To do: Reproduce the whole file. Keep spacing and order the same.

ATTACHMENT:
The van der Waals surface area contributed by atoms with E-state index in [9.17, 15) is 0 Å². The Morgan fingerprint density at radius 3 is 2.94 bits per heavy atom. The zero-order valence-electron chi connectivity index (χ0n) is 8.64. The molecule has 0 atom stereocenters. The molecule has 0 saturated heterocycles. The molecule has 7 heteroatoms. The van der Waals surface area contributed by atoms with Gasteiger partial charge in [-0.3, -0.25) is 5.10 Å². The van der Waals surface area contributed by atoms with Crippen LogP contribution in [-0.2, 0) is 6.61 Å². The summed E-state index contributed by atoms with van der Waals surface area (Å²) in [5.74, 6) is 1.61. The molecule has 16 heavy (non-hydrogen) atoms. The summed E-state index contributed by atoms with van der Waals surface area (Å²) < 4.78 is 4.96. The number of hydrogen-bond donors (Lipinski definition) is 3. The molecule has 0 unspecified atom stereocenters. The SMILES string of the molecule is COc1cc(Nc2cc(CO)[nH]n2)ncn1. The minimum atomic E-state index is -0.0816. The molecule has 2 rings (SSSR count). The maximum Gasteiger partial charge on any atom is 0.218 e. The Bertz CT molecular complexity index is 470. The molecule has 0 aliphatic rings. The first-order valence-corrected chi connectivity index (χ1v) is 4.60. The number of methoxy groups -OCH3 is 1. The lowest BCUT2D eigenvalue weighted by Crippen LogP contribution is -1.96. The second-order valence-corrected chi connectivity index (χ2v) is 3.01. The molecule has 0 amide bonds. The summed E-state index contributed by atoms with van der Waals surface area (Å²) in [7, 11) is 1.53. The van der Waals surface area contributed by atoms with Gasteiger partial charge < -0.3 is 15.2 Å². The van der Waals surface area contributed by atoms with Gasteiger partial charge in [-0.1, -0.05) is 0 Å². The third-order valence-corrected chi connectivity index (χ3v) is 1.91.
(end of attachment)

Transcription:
The van der Waals surface area contributed by atoms with E-state index in [9.17, 15) is 0 Å². The Morgan fingerprint density at radius 3 is 2.94 bits per heavy atom. The zero-order valence-electron chi connectivity index (χ0n) is 8.64. The molecule has 0 atom stereocenters. The molecule has 0 saturated heterocycles. The molecule has 7 heteroatoms. The van der Waals surface area contributed by atoms with Gasteiger partial charge in [-0.3, -0.25) is 5.10 Å². The van der Waals surface area contributed by atoms with Crippen LogP contribution in [-0.2, 0) is 6.61 Å². The summed E-state index contributed by atoms with van der Waals surface area (Å²) in [5.74, 6) is 1.61. The molecule has 16 heavy (non-hydrogen) atoms. The summed E-state index contributed by atoms with van der Waals surface area (Å²) < 4.78 is 4.96. The number of hydrogen-bond donors (Lipinski definition) is 3. The molecule has 0 unspecified atom stereocenters. The SMILES string of the molecule is COc1cc(Nc2cc(CO)[nH]n2)ncn1. The minimum atomic E-state index is -0.0816. The molecule has 2 rings (SSSR count). The maximum Gasteiger partial charge on any atom is 0.218 e. The Bertz CT molecular complexity index is 470. The molecule has 0 aliphatic rings. The first-order valence-corrected chi connectivity index (χ1v) is 4.60. The number of methoxy groups -OCH3 is 1. The lowest BCUT2D eigenvalue weighted by Crippen LogP contribution is -1.96. The second-order valence-corrected chi connectivity index (χ2v) is 3.01. The molecule has 0 amide bonds. The summed E-state index contributed by atoms with van der Waals surface area (Å²) in [7, 11) is 1.53. The van der Waals surface area contributed by atoms with Gasteiger partial charge < -0.3 is 15.2 Å². The van der Waals surface area contributed by atoms with Gasteiger partial charge in [-0.1, -0.05) is 0 Å². The third-order valence-corrected chi connectivity index (χ3v) is 1.91.